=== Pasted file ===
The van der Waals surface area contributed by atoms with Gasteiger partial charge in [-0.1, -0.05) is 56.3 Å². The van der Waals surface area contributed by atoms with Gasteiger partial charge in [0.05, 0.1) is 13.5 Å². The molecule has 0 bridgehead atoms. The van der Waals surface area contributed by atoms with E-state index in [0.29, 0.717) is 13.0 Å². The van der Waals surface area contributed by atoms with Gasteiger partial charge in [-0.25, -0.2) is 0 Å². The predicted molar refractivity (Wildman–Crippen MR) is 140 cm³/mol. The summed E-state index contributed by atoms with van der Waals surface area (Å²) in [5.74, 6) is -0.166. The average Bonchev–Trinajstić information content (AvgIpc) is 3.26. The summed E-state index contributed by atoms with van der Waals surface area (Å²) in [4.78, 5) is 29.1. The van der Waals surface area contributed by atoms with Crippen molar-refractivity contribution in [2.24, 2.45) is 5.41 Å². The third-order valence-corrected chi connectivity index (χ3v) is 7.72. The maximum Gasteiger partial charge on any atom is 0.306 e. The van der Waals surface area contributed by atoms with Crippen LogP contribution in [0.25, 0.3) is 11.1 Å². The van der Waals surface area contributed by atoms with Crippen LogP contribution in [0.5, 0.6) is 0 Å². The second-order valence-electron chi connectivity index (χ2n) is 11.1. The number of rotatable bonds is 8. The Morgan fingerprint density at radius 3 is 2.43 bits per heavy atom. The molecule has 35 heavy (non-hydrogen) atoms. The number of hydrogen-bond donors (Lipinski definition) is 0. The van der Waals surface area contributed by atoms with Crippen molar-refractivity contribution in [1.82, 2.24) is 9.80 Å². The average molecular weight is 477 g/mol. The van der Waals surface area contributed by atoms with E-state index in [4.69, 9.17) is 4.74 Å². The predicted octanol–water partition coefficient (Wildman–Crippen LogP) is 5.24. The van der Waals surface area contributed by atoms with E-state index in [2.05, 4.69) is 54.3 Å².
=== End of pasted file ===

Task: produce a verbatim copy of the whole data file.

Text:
The van der Waals surface area contributed by atoms with Gasteiger partial charge in [-0.1, -0.05) is 56.3 Å². The van der Waals surface area contributed by atoms with Gasteiger partial charge in [0.05, 0.1) is 13.5 Å². The molecule has 0 bridgehead atoms. The van der Waals surface area contributed by atoms with E-state index in [0.29, 0.717) is 13.0 Å². The van der Waals surface area contributed by atoms with Gasteiger partial charge in [-0.25, -0.2) is 0 Å². The predicted molar refractivity (Wildman–Crippen MR) is 140 cm³/mol. The summed E-state index contributed by atoms with van der Waals surface area (Å²) in [5.74, 6) is -0.166. The average Bonchev–Trinajstić information content (AvgIpc) is 3.26. The summed E-state index contributed by atoms with van der Waals surface area (Å²) in [4.78, 5) is 29.1. The van der Waals surface area contributed by atoms with Crippen molar-refractivity contribution in [2.24, 2.45) is 5.41 Å². The third-order valence-corrected chi connectivity index (χ3v) is 7.72. The maximum Gasteiger partial charge on any atom is 0.306 e. The van der Waals surface area contributed by atoms with Crippen LogP contribution in [0.25, 0.3) is 11.1 Å². The van der Waals surface area contributed by atoms with Crippen LogP contribution in [0.5, 0.6) is 0 Å². The second-order valence-electron chi connectivity index (χ2n) is 11.1. The number of rotatable bonds is 8. The Morgan fingerprint density at radius 3 is 2.43 bits per heavy atom. The molecule has 35 heavy (non-hydrogen) atoms. The number of hydrogen-bond donors (Lipinski definition) is 0. The van der Waals surface area contributed by atoms with Crippen molar-refractivity contribution in [1.82, 2.24) is 9.80 Å². The average molecular weight is 477 g/mol. The van der Waals surface area contributed by atoms with E-state index in [4.69, 9.17) is 4.74 Å². The predicted octanol–water partition coefficient (Wildman–Crippen LogP) is 5.24. The van der Waals surface area contributed by atoms with E-state index in [2.05, 4.69) is 54.3 Å².